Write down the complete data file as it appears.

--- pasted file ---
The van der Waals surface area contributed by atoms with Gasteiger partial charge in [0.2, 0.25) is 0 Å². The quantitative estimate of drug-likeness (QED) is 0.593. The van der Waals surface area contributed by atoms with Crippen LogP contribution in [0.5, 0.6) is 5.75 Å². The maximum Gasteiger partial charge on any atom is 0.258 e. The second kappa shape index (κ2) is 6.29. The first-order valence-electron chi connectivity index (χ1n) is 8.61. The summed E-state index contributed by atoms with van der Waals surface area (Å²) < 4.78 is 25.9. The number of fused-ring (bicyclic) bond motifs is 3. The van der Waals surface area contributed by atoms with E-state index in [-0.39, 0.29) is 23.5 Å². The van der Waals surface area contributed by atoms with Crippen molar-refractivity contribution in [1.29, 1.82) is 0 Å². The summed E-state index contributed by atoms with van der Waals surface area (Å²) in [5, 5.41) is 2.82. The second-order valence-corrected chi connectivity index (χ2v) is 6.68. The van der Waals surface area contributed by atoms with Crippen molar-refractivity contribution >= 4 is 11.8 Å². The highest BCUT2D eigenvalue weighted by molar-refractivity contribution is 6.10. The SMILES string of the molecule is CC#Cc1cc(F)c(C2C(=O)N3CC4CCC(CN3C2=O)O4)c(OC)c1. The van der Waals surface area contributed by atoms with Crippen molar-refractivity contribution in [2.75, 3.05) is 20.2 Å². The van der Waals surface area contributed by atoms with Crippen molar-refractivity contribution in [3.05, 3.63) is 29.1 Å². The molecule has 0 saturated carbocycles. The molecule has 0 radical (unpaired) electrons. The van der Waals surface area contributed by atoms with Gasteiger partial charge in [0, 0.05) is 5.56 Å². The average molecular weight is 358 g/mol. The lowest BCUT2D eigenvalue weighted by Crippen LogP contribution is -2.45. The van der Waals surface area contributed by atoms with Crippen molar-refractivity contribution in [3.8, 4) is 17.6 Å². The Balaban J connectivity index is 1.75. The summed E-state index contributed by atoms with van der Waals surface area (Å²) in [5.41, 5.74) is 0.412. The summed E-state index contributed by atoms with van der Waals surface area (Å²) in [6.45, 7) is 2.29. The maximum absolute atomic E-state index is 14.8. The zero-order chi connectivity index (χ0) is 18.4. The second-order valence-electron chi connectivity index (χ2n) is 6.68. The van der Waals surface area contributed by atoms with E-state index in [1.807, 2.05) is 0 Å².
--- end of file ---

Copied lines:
The van der Waals surface area contributed by atoms with Gasteiger partial charge in [0.2, 0.25) is 0 Å². The quantitative estimate of drug-likeness (QED) is 0.593. The van der Waals surface area contributed by atoms with Crippen LogP contribution in [0.5, 0.6) is 5.75 Å². The maximum Gasteiger partial charge on any atom is 0.258 e. The second kappa shape index (κ2) is 6.29. The first-order valence-electron chi connectivity index (χ1n) is 8.61. The summed E-state index contributed by atoms with van der Waals surface area (Å²) < 4.78 is 25.9. The number of fused-ring (bicyclic) bond motifs is 3. The van der Waals surface area contributed by atoms with E-state index in [-0.39, 0.29) is 23.5 Å². The van der Waals surface area contributed by atoms with Crippen molar-refractivity contribution in [1.29, 1.82) is 0 Å². The summed E-state index contributed by atoms with van der Waals surface area (Å²) in [5, 5.41) is 2.82. The second-order valence-corrected chi connectivity index (χ2v) is 6.68. The van der Waals surface area contributed by atoms with Crippen molar-refractivity contribution >= 4 is 11.8 Å². The highest BCUT2D eigenvalue weighted by molar-refractivity contribution is 6.10. The SMILES string of the molecule is CC#Cc1cc(F)c(C2C(=O)N3CC4CCC(CN3C2=O)O4)c(OC)c1. The van der Waals surface area contributed by atoms with Crippen molar-refractivity contribution in [2.75, 3.05) is 20.2 Å². The van der Waals surface area contributed by atoms with Crippen molar-refractivity contribution in [3.05, 3.63) is 29.1 Å². The molecule has 0 saturated carbocycles. The molecule has 0 radical (unpaired) electrons. The van der Waals surface area contributed by atoms with Gasteiger partial charge in [0, 0.05) is 5.56 Å². The average molecular weight is 358 g/mol. The lowest BCUT2D eigenvalue weighted by Crippen LogP contribution is -2.45. The van der Waals surface area contributed by atoms with Crippen molar-refractivity contribution in [3.8, 4) is 17.6 Å². The Balaban J connectivity index is 1.75. The summed E-state index contributed by atoms with van der Waals surface area (Å²) in [5.41, 5.74) is 0.412. The summed E-state index contributed by atoms with van der Waals surface area (Å²) in [6.45, 7) is 2.29. The maximum absolute atomic E-state index is 14.8. The zero-order chi connectivity index (χ0) is 18.4. The second-order valence-electron chi connectivity index (χ2n) is 6.68. The van der Waals surface area contributed by atoms with E-state index in [1.807, 2.05) is 0 Å².